I don’t think they will, which gets us back to an armed conflict.

What a war does to the markets

With the major U.S. indices at record highs, it seems likely that investors of all sizes would take the opportunity to lock in profits and park their cash in something safe if there’s an impending war.

This would mean a mass exodus from equities, with everyone trying to squeeze through the door of the U.S. Treasury markets.

The size of the movein both equities and bondswould depend on the shape of the conflict. If things look like they will be contained to conventional weapons, perhaps the financial swings aren’t as great. Defensive stocks and energy move higher, but growth names take a hit. I still believe interest rates would fall.

If there’s any hint of nuclear weapons, the move would most likely be severe and immediate. Investors will sell stocks with abandon, building up cash positions and buying U.S. government bonds. The idea will be to hunker down and see what happens.

The Japanese and South Korean equity markets will free fall, and chances are their currencies would also implode. If those countries suffered severe physical damage, the rebuilding process would require rapidly expanding the money supply. The Bank of Japan has done this for almost two decades, but the new pace would be off the charts.

With Seoul, South Korea, less than 35 miles from the North Korean border, chances are that city would be devastated, taking much of the value of South Korea with it.

As an investor, it’s hard to position yourself for such a thing

Do you buy a bunch of put options on equities and buy bonds before everyone else drives up prices? That’s a great strategy, unless the war doesn’t happen, or is so fast that markets barely react.

The better approach is to create a plan, mapping out what you will do if such a thing occurs. Make it one that limits losses, or, better yet, gives you a chance to make money in response to market-moving scenarios like this.

If you work with a financial professional, ask him or her what they will do, to make sure you agree. If you handle your own finances, create some guidelines.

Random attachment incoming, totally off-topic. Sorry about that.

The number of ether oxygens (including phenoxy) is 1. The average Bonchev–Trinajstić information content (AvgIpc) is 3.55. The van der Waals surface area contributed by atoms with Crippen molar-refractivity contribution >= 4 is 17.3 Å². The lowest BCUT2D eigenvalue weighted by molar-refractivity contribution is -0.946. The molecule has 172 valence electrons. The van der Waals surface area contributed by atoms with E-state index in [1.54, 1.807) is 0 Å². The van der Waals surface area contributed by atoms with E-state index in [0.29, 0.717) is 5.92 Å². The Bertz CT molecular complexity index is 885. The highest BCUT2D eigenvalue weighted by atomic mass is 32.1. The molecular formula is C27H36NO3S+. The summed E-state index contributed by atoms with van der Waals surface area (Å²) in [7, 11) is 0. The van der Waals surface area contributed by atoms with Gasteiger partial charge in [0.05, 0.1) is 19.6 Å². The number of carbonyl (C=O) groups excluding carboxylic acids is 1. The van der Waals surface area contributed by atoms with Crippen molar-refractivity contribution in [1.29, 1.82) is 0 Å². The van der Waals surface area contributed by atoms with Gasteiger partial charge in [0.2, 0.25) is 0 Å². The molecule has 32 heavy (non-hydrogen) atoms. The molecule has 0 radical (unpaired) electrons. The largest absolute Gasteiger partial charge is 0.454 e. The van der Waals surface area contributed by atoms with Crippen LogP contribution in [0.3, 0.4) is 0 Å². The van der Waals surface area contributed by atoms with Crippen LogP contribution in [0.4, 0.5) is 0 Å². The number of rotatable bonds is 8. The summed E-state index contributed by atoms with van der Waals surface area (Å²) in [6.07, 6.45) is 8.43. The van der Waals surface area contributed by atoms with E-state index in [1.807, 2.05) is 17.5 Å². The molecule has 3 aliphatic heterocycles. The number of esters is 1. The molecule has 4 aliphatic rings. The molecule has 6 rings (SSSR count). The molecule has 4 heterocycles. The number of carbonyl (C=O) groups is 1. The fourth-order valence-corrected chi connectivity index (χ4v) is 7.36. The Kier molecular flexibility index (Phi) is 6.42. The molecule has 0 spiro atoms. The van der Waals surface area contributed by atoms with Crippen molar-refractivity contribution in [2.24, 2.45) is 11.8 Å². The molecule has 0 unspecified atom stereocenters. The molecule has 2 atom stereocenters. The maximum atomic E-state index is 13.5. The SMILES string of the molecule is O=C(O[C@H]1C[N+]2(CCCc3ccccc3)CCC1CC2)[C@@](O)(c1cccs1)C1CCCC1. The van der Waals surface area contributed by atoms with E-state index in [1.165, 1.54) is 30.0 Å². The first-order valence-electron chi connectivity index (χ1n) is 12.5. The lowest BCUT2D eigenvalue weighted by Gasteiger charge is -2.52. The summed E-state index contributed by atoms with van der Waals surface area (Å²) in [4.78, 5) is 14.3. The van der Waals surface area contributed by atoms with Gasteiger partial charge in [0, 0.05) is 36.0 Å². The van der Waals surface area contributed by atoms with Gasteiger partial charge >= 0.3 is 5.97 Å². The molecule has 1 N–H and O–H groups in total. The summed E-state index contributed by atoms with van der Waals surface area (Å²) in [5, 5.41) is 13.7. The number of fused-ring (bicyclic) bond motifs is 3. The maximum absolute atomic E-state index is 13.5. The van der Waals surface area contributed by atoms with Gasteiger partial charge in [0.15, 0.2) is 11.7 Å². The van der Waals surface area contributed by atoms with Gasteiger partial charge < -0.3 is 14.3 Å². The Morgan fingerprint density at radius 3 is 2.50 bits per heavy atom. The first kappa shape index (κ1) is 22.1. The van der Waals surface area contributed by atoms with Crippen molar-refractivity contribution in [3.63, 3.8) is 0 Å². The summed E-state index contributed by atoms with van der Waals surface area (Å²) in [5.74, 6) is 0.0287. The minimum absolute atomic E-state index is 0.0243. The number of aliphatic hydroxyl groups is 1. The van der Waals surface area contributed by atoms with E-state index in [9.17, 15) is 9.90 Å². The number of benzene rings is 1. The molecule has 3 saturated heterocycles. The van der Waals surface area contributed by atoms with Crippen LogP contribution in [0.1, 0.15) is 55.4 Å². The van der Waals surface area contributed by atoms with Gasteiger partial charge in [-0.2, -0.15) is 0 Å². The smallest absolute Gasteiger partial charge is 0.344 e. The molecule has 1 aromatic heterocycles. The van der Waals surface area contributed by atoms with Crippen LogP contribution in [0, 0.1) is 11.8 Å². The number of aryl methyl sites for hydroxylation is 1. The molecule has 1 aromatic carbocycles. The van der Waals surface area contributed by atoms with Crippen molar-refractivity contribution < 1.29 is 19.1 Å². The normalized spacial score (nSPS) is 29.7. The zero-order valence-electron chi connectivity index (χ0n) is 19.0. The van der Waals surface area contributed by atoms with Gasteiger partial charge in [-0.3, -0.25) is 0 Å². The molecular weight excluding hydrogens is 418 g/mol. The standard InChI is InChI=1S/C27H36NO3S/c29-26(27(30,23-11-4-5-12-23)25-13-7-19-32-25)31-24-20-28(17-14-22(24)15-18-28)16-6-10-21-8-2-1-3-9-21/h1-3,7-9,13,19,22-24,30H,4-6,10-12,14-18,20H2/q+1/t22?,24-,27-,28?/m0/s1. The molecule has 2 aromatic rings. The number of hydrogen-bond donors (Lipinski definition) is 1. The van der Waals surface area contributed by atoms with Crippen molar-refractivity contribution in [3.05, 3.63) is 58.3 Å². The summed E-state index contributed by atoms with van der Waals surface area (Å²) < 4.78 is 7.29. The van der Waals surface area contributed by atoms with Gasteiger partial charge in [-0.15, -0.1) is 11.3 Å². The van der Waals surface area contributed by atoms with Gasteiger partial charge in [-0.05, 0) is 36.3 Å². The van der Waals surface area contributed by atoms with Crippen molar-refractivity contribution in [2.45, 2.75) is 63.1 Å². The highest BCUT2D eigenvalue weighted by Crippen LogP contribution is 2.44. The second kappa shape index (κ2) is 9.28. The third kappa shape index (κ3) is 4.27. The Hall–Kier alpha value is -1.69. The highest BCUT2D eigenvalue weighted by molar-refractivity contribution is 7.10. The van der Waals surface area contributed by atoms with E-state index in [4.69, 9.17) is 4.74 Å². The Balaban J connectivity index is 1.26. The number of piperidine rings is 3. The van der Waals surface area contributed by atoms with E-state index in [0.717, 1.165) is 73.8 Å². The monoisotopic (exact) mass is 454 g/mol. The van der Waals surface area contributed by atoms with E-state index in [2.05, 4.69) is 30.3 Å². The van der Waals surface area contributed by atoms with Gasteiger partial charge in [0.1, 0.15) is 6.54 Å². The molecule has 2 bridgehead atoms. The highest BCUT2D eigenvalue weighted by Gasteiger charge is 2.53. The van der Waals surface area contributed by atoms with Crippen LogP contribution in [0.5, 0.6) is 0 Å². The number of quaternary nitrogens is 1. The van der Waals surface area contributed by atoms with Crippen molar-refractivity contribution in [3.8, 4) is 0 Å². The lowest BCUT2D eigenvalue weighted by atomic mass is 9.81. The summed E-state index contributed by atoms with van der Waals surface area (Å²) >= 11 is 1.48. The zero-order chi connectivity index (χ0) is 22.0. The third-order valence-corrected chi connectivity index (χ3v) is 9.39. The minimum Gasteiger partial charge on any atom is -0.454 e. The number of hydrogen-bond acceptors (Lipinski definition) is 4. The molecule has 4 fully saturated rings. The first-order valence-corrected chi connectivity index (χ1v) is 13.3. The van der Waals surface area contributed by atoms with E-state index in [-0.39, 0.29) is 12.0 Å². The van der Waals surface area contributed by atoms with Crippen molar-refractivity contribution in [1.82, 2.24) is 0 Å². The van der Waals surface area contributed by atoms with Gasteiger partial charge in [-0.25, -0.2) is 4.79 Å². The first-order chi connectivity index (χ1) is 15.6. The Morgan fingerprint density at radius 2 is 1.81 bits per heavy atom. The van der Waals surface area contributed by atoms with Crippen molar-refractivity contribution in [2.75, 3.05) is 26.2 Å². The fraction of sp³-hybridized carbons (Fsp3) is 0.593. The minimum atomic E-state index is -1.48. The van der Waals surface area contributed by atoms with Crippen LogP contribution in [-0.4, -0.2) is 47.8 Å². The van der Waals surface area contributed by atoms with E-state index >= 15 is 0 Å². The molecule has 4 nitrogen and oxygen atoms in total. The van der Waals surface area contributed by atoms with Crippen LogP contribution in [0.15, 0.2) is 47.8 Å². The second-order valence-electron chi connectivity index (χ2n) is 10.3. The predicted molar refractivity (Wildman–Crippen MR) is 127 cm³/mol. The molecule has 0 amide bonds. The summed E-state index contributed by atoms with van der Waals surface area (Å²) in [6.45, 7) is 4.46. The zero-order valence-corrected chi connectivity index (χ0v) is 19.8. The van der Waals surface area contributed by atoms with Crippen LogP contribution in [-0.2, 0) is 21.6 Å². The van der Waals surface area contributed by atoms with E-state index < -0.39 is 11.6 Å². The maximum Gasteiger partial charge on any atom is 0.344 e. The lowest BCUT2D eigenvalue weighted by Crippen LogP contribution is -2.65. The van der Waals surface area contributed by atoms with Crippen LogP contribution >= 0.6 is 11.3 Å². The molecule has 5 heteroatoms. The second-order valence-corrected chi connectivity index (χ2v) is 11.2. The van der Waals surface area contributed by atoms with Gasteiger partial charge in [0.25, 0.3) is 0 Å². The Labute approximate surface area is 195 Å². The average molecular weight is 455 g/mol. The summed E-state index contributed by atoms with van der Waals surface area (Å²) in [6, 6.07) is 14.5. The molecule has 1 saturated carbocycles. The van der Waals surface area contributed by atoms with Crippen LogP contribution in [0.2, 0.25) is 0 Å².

Perhaps you already have stop-losses in place. If so, revisit them to verify they reflect your current views. And know what you will do with a lot of cash (which can be an awesome friend) if you suddenly sell many positions at once.

Bonds sound good on the face of it, but if rates fall dramatically, with the U.S. Treasury 10-year bond moving from 2.2% down to, say, 1.5% or lower, do you really want to own bonds?

At that rate, they don’t pay very much, and if a conflict brought rates down, then the end of a conflict should drive them higher.

It would be painful to sell equities and pile into bonds, only to get whipsawed.

The upshot is that there is no easy way to play the scenarios created by a crazy man who seems to have little regard for human life. Despite the heated rhetoric back and forth, history tells us that a diplomatic solution will carry the day.

But prudence tells us to plan for the low probability, high impact event. So spend some time considering your alternatives before things get out of hand.

DISCLAIMER: This article expresses my own ideas and opinions. Any information I have shared are from sources that I believe to be reliable and accurate. I did not receive any financial compensation in writing this post, nor do I own any shares in any company I’ve mentioned. I encourage any reader to do their own diligent research first before making any investment decisions.

Rodney works closely with Harry Dent at Economy and Markets to study the purchasing power of people as they move through predictable stages of life, how that purchasing power drives our economy and how readers can use this information to invest successfully in the markets. Rodney began his career in financial services on Wall Street in the 1980s with Thomson McKinnon and then Prudential Securities. He started working on projects with Harry in the mid-1990s. He’s a regular guest on several radio programs and is featured on television where he discusses economic trends ranging from the price of oil to the direction of the U.S. economy. He too is a regular guest on Fox Business’s “America’s Nightly Scorecard.” Rodney’s book, Irrational Economics, explains the forces that you cannot see but that really drive the economy and markets and can cause your wealth to rise or fall. To survive and prosper, you need the new money rules of the 21st century, which he outlines in this book. He holds degrees from Georgetown University and Southern Methodist University.